What parents need to know
Parents Need to Know
Parents need to know that this long-running sitcom's subject matter is often mature. Episodes have dealt with divorce, single parenthood, infertility, and more. The topics are treated sensitively but with the irreverence befitting a sitcom. Premarital sex is depicted as the norm for dating relationships; there's also frequent drinking and some smoking. The characters, while flawed, are always there for one another and are extremely loyal when the chips are down.
What's the story?
Debuting in 1994, the long-running, Emmy-winning sitcom FRIENDS centers on six Manhattan-dwelling friends as they undergo their twenties and become thirtysomethings. The sextet consists of neat-freak chef Monica (Courteney Cox), her thrice-divorced brother Ross (David Schwimmer), sarcastic quipster Chandler (Matthew Perry), batty singer/massage therapist Phoebe (Lisa Kudrow), aspiring actor Joey (Matt LeBlanc), and former suburban princess Rachel (Jennifer Aniston). Storylines range from standard sitcom fare (hilarious misunderstandings, dating nightmares, etc.) to weightier plots involving lesbian ex-wives, friend hook-ups, unexpected pregnancies, and more. As the series progressed, episodes became more dramatic and less situational, wisely capitalizing on viewers' decade-long relationship with the characters.
Is it any good?
While the characters take on careers and a bit more responsibility over the course of the series, in most ways the friends remain slaves to their idiosyncrasies and compulsions rather than display more maturity. Too many jokes that lampoon personality traits such as Joey's libido or Chandler's wimpiness (he's sometimes made fun of for seeming gay) are one of the series' weaknesses. Many of the juicier plot developments were obviously thrown in to boost ratings and sometimes seem borrowed from soap operas. Still, the writing is often intelligent, and the acting is skillful. Long-time fans are often rewarded with jokes that reference past episodes and personality quirks; familiarity makes this show all the funnier.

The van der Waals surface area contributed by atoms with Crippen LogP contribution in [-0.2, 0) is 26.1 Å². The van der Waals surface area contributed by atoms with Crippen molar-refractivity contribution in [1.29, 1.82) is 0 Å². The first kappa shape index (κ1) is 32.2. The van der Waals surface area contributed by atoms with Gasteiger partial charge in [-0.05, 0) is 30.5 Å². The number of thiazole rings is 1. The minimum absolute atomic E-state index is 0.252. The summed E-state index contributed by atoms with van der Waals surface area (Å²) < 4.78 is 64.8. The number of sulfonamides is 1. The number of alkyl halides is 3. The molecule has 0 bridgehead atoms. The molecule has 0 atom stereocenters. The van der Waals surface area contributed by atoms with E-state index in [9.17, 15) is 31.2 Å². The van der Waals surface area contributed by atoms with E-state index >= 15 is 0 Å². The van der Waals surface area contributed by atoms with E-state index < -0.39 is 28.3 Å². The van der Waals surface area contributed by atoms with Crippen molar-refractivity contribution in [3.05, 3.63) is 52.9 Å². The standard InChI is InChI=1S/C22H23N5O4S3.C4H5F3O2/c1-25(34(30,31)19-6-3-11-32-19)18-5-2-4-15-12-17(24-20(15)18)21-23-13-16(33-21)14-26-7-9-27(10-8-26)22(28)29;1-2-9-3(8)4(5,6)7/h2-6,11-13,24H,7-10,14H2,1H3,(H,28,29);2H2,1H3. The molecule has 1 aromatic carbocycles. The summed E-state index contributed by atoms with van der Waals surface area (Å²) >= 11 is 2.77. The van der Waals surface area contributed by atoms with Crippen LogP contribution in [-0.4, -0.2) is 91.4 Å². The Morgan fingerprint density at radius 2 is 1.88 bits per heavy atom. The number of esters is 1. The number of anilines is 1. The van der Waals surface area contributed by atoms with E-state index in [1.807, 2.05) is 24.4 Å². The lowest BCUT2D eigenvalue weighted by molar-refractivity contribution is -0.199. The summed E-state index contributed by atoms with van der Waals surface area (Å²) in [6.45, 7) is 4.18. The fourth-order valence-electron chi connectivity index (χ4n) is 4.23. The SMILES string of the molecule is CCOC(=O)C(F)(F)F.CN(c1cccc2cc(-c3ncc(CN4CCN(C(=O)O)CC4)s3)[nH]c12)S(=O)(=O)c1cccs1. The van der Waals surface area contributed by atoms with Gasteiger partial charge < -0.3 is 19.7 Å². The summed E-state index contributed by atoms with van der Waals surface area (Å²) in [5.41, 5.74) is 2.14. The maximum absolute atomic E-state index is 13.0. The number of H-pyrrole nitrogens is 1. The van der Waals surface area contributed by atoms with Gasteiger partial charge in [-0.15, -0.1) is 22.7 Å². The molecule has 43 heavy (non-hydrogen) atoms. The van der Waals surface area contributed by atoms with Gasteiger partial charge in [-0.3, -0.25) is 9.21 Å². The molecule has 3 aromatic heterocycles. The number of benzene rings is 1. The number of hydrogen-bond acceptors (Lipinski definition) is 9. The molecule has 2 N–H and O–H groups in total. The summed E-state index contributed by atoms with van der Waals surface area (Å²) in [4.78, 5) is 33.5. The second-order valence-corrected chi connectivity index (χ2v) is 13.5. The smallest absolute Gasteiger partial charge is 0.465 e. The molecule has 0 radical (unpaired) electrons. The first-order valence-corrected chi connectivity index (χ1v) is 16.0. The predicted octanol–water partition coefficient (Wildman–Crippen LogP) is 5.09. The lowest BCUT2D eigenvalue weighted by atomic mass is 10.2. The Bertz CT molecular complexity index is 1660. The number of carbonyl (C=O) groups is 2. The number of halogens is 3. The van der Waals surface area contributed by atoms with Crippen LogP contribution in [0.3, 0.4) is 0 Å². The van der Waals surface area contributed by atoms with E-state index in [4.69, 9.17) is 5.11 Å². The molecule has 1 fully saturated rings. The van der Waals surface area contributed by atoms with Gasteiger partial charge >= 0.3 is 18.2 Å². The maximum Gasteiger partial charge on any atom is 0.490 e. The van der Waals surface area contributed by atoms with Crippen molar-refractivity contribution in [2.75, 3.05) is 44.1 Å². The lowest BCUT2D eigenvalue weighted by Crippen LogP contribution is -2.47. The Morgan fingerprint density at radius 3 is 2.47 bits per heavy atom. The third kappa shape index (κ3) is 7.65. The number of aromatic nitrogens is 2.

There are trade-offs for families to consider. The comedy may be inappropriate for kids, and yet the storytelling can be more original and thought-provoking than in sitcoms geared specifically to younger viewers. Characters' contradictions and mistakes make them questionable role models but also account for why so many viewers relate to them. The friends frequently talk through their problems openly and honestly with one another, which could be viewed as a model for communication within families.
Families can talk about...
Families can talk about whether or not the characters make good decisions. Do their lives seem realistic? Are they intended to be role models?
How do the characters' friendships compare to teens' own relationships with their friends?